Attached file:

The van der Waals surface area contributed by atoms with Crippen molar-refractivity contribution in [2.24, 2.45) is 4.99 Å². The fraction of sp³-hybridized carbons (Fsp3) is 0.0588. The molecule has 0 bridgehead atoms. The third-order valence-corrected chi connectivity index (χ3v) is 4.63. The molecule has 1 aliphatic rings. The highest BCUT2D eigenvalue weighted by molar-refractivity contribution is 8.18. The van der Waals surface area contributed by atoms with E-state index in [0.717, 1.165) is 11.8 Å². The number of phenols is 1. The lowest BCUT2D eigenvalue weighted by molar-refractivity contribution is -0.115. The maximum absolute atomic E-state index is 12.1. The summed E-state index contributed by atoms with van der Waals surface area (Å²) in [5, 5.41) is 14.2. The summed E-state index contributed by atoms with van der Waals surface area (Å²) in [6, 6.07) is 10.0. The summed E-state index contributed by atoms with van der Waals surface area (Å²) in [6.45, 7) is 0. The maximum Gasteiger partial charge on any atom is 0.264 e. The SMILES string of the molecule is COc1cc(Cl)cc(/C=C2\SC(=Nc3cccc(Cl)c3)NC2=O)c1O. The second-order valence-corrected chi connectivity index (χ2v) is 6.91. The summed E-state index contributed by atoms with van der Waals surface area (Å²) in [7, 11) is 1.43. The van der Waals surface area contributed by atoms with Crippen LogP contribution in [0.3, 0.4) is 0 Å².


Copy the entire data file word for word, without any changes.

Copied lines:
The van der Waals surface area contributed by atoms with Crippen molar-refractivity contribution in [2.24, 2.45) is 4.99 Å². The fraction of sp³-hybridized carbons (Fsp3) is 0.0588. The molecule has 0 bridgehead atoms. The third-order valence-corrected chi connectivity index (χ3v) is 4.63. The molecule has 1 aliphatic rings. The highest BCUT2D eigenvalue weighted by molar-refractivity contribution is 8.18. The van der Waals surface area contributed by atoms with E-state index in [0.717, 1.165) is 11.8 Å². The number of phenols is 1. The lowest BCUT2D eigenvalue weighted by molar-refractivity contribution is -0.115. The maximum absolute atomic E-state index is 12.1. The summed E-state index contributed by atoms with van der Waals surface area (Å²) in [5, 5.41) is 14.2. The summed E-state index contributed by atoms with van der Waals surface area (Å²) in [6, 6.07) is 10.0. The summed E-state index contributed by atoms with van der Waals surface area (Å²) in [6.45, 7) is 0. The maximum Gasteiger partial charge on any atom is 0.264 e. The SMILES string of the molecule is COc1cc(Cl)cc(/C=C2\SC(=Nc3cccc(Cl)c3)NC2=O)c1O. The second-order valence-corrected chi connectivity index (χ2v) is 6.91. The summed E-state index contributed by atoms with van der Waals surface area (Å²) in [7, 11) is 1.43. The van der Waals surface area contributed by atoms with Crippen LogP contribution in [0.3, 0.4) is 0 Å².